Obama facing tough sell in own party on tax deal

By Stephen Ohlemacher

Associated Press

Published: Wednesday, Dec. 8 2010 8:18 a.m. MST

House Majority Leader Rep. Steny Hoyer, D-Md., walks by the microphones after House democratic caucus meeting on Capitol Hill in Washington, Tuesday, Dec. 7, 2010.

Alex Brandon, Associated Press

WASHINGTON — In a role reversal, President Barack Obama now has to lobby fellow Democrats to vote for a bill he considers crucial — legislation that would retain existing tax rates for the middle class and stretch the safety net for the jobless.

House Democratic leaders say the package is tilted too much in favor of the wealthy, putting Obama on the defensive for striking a deal that is picking up support among GOP lawmakers and business groups.

Obama is sending Vice President Joe Biden to Capitol Hill Wednesday afternoon to lobby House Democrats. Biden met with Senate Democrats on Tuesday to rally support for the tax package.

Some Democrats are unhappy that Obama agreed to extend expiring tax cuts to all Americans, including high earners, and that he agreed to impose a lower estate tax on wealthy heirs. Both provisions are seen by many Democrats as giveaways to the rich that will do little to help the economy.

In return, Democrats would get extended jobless benefits for people who have been unemployed for long stretches. Workers would also see their share of Social Security payroll taxes cut by nearly a third for the coming year.

"So far, the response has not been very good," House Speaker Nancy Pelosi said. She called the estate tax provision "a bridge too far."

If Democrats kill the package, it would mark a stunning defeat for Obama and a huge political bet that voters will blame Republicans as much as Democrats for an impasse that would lead to higher taxes starting Jan. 1. Many congressional insiders doubt that Democrats will take that gamble. But liberal lawmakers' discontent is hard to measure in the wake of last month's big election setbacks.

Senior White House adviser David Axelrod said Wednesday he believes disenchanted Democrats will decide to vote for the package when they realize how angry voters will be "if they wake up on Jan. 1" with a substantial tax increase, roughly $3,000 a year for a typical family.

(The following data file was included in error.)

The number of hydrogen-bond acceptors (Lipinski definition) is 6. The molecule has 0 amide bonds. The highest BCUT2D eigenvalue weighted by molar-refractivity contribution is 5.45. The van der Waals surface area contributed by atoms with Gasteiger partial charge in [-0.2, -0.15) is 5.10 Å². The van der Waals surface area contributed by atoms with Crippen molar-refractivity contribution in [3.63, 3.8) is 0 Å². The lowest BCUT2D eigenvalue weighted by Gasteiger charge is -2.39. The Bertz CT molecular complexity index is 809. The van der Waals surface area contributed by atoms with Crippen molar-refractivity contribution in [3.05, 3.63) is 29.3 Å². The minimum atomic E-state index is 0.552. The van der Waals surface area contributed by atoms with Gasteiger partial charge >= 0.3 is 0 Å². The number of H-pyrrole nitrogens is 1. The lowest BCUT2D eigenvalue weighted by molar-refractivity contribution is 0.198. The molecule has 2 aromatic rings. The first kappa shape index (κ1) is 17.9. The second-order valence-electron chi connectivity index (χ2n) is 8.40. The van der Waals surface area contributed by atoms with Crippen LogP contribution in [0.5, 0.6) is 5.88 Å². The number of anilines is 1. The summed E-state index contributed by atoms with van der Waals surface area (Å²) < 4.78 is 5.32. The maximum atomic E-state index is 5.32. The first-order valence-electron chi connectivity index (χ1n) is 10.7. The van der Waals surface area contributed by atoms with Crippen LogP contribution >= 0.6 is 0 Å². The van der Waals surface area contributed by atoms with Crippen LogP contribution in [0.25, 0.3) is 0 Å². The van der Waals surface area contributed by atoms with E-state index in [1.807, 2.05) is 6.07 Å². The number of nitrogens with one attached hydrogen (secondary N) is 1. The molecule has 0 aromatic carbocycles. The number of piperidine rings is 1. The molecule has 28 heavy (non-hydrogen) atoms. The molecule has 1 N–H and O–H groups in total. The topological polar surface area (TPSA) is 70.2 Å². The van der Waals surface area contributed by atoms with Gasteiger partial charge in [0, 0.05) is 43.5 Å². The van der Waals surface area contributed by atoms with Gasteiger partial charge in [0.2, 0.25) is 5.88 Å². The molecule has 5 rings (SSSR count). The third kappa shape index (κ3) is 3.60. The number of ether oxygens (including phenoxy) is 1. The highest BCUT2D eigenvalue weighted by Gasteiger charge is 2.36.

He said Obama had no choice but to accede to Republican demands for continuing existing rates for the wealthy in order to spare higher rates for the middle-class. He also said the president was forced to make concessions to protect the jobless.

"We're not going to play Russian roulette with the lives of the American people, with all the millions of people that are going to lose their unemployment insurance right n ow without this bill going forward," Axelrod said in an interview on ABC's "Good Morning America."

In an interview on NBC's "Today" show, he said it would be "borderline immoral" to allow taxes to go up in the midst of economic hard times.

Obama went on national television Tuesday to say that compromise is necessary to prevent a massive tax increase that would hit taxpayers at every income level and to prevent millions of unemployed workers from losing jobless benefits.

"This country was founded on compromise," the president said.

Despite their minority status, Senate Republicans last week blocked Obama's long-promised bid to end Bush-era tax cuts for households earning more than $250,000. Republicans insisted that all the tax cuts be extended, for rich and poor alike.

"I have not been able to budge them," Obama said at the televised news conference. Without a compromise, he said, 2 million unemployed people "may not be able to pay their bills, and tens of millions of people who are struggling right now are suddenly going to see their paychecks smaller" because of income tax increases.

"I'm not here to play games with the American people or the health of the economy," he said.

Under the proposal cutting back Social Security payroll taxes, workers would pay a 4.2 percent tax rate instead of 6.2 percent — a $120 billion tax cut for workers, starting on Jan. 1.

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